Prepare raisins: In a small saucepan over low heat, simmer white wine vinegar, water and raisins for 5 minutes, until plump and soft. Set aside in liquid.

Prepare crumbs: Toast bread crumbs, garlic and 2 tsp of the olive oil in a skillet together with a pinch of salt until golden. Set aside.

Prepare kale: Trim heavy stems off kale and remove ribs. I always find removing the ribs annoying with a knife, because the leaves want to roll in on the knife and make it hard to get a clean cut. Instead, I’ve taken to tearing the ribs off with my fingers, which is much easier for me. Stack sections of leaves and roll them into a tube, then cut them into very thin ribbons crosswise.

Assemble salad: Put kale in a large bowl. Add pecorino, walnuts and raisins (leaving any leftover vinegar mixture in dish), remaining 2 T olive oil and lemon juice and toss until all the kale ribbons are coated. Taste and adjust seasonings with salt, pepper and some of the reserved vinegar mixture from the raisins, if needed. Let sit for 10 minutes before serving as it helps the ingredients come together. Just before serving, toss with breadcrumbs and, if needed, a final 1 tsp drizzle of olive oil.

Roasted Beet and Barley Salad, serves 6, recipe from Substitute another healthy grain for the barley if not already in your pantry.

1 lb small red beets
6 C water
¾ C pearled barley, rinsed
1¼ tsp salt, divided
¼ C cider vinegar
2 T olive oil
1½ T whole-grain mustard
1 T local honey
Freshly ground pepper to taste
1 C thinly sliced celery
1 C thinly sliced radishes
¼ C sliced green onions
¼ C slivered fresh basil
½ C walnuts or pecans, toasted

Preheat oven to 400°F. Scrub beets under running water. Wrap in foil, making a packet, and place in the oven. Roast until tender, about 1-1½ hours. When cool, slip off the skins with your fingers and quarter the beets. Meanwhile, combine water, barley, and ¾ tsp salt in a saucepan. Bring to a boil, then reduce heat and simmer for 40-50 minutes, until barley is just tender. Drain well and let cool. Whisk vinegar, oil, mustard, honey, pepper, and remaining salt in a large bowl. Add the beets, along with the rest of the ingredients, except for basil and nuts, and toss to coat. Let the mixture marinate in the dressing for about 15 minutes. Top with basil and nuts just before serving.

Calabacitas Soup (Cheesy Squash and Corn Soup) Our thanks to a CSA member who shares that she found this soup more than 10 years ago on the Cooking Light community board. She says, “I have altered it through the years and I have found it to be extremely flexible. Have lots of corn? Use more. Like less heat, opt out of the jalapeno, etc.” Some versions call for canned green chilies.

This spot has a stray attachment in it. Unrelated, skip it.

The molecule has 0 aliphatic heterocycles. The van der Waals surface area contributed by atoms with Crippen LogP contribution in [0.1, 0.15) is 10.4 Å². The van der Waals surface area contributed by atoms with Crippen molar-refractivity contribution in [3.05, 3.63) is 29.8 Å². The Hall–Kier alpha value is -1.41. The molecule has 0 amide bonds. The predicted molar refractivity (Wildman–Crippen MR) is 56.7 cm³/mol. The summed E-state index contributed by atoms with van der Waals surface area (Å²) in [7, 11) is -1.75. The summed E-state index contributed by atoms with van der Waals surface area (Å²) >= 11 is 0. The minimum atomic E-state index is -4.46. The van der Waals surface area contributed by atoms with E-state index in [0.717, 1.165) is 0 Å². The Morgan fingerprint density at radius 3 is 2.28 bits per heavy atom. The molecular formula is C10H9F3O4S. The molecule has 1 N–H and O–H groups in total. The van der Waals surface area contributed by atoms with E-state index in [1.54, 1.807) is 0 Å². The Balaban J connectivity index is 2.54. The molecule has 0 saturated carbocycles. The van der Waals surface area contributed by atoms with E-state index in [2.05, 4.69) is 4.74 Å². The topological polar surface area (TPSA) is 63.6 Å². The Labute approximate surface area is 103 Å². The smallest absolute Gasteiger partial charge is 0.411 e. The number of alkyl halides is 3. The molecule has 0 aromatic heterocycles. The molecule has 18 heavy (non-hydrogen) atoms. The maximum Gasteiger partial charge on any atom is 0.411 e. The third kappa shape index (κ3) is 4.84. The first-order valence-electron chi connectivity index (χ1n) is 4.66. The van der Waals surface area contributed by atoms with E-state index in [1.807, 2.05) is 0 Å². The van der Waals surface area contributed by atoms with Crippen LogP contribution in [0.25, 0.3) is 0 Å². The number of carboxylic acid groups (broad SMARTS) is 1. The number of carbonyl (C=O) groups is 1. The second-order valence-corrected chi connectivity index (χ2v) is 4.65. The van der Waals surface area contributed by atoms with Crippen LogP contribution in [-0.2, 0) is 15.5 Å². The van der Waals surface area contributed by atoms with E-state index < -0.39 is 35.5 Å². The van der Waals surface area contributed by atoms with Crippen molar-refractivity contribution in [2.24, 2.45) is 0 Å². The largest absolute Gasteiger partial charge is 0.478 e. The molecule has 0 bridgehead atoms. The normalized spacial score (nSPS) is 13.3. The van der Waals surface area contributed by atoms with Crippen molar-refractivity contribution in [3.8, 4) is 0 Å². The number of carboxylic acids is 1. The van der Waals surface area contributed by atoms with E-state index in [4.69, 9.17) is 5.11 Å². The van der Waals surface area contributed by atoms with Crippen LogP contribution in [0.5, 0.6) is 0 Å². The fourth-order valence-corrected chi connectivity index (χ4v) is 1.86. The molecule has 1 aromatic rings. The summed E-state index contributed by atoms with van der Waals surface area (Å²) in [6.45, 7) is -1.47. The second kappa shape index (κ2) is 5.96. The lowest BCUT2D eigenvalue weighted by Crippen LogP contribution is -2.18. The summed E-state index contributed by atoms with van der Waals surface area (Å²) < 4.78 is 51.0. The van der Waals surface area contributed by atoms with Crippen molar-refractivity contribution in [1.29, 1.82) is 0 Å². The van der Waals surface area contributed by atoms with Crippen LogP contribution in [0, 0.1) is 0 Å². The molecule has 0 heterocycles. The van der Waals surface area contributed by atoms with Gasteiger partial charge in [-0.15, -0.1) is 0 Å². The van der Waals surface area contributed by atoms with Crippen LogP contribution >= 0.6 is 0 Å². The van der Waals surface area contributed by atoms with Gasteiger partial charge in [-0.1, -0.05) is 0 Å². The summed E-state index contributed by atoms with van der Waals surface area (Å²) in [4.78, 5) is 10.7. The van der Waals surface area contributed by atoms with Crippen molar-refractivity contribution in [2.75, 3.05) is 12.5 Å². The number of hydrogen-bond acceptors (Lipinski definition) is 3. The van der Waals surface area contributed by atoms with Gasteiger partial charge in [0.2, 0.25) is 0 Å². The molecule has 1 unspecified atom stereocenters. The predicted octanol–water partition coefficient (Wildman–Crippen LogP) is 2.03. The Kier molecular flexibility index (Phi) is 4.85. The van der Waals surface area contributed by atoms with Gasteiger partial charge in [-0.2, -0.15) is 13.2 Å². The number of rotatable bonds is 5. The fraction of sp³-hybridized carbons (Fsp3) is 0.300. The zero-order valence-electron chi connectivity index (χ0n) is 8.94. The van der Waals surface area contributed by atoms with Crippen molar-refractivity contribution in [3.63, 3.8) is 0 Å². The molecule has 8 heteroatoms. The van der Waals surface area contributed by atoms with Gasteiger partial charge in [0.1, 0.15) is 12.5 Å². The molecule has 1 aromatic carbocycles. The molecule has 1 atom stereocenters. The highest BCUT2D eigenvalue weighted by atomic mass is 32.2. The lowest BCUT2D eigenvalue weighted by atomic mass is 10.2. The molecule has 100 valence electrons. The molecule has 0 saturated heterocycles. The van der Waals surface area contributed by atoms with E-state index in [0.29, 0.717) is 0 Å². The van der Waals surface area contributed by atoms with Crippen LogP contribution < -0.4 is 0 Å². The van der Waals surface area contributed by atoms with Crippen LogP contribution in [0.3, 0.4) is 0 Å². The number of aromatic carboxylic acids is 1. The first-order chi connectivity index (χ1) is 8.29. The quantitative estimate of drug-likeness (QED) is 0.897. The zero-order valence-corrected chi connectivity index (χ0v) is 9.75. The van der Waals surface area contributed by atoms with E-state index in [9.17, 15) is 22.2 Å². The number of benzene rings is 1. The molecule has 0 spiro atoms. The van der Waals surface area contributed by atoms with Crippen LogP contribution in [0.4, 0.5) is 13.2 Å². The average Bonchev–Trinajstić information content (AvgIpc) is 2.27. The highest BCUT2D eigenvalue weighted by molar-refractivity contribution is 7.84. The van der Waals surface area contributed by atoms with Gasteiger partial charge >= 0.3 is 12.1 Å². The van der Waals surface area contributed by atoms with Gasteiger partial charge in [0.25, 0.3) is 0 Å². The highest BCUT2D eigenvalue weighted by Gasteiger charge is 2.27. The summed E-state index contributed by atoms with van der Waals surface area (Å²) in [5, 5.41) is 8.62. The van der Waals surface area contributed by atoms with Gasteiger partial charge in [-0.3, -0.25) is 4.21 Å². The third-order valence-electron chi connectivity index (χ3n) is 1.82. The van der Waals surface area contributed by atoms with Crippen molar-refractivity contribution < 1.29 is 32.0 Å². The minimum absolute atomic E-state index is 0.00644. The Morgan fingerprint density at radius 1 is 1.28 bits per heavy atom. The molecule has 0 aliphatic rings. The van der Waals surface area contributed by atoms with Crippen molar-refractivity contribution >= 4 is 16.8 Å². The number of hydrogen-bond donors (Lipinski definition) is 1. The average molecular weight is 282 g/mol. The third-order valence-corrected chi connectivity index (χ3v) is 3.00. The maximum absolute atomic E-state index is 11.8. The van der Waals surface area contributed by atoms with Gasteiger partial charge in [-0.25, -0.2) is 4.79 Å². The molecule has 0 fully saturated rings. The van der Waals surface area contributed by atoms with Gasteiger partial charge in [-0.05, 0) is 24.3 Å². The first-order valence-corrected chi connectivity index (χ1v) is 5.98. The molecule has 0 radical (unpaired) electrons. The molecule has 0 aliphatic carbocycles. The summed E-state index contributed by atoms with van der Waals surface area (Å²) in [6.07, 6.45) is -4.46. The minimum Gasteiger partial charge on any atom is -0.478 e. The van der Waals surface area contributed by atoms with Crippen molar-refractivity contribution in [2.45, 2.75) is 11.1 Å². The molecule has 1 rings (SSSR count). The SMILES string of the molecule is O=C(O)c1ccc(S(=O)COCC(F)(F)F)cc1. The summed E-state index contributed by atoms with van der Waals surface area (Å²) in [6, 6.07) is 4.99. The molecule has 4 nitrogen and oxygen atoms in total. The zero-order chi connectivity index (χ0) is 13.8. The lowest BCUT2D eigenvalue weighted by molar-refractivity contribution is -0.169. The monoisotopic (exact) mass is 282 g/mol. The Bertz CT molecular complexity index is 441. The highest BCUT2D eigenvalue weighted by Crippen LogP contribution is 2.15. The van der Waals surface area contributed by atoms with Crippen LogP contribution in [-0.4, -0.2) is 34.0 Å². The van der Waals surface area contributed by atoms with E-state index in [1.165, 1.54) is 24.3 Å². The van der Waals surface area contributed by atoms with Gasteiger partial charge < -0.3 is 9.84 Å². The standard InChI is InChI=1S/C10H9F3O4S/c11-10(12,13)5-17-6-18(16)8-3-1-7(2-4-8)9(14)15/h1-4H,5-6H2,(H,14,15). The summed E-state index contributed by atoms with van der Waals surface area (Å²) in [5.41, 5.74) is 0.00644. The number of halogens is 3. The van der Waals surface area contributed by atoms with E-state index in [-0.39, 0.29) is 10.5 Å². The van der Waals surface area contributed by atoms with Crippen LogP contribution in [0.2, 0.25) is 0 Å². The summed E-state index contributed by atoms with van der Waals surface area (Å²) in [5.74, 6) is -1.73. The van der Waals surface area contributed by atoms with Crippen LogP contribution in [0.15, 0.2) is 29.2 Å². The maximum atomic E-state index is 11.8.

1 T olive oil
1 C chopped onion
2 cloves garlic, minced
1 medium jalapeno chile pepper, seeded and diced
1 tsp dried oregano
½ tsp ground cumin
At least 2 C of chicken or vegetable broth
1½ C chopped tomatoes
4 medium squash and/or zucchini, diced
2 ears of corn, kernels cut from the cob
3 oz light cream cheese, cubed
½ C shredded cheddar cheese
Salt and pepper to taste

In a large pot, heat olive oil and sauté the onion until tender. Add garlic and jalapeno and cook 1 minute longer. Add the squash and/or zucchini and corn and cook an additional 1 minute. Add chicken broth and tomatoes. Bring to a boil; reduce heat and simmer, covered, for 10 minutes, or until squash is barely tender. Reduce heat to low and stir in cream cheese and shredded cheese. Stir until cheeses are melted. Season to taste with salt and pepper. Ladle into bowls and top with additional shredded cheese and cilantro.

Five Minute Beets, Deborah Madison recipe, serves 4-6
3-5 beets, about 1 pound
1 T butter
Salt and freshly milled black pepper
Lemon juice or vinegar to taste
2 T chopped parsley, tarragon, dill, or other herb

Grate beets into a coarse shred. Melt the butter in a skillet, add the beets, and toss them with ½ teaspoon salt and pepper to taste. Add ¼ C water, then cover the pan and cook over medium heat until the beets are tender. Remove the lid and raise the heat to boil off any excess water. Taste for salt, season with a little lemon juice or vinegar—balsamic or red wine is good—and toss with the herb. Stir in a tablespoon of yogurt or sour cream if desired.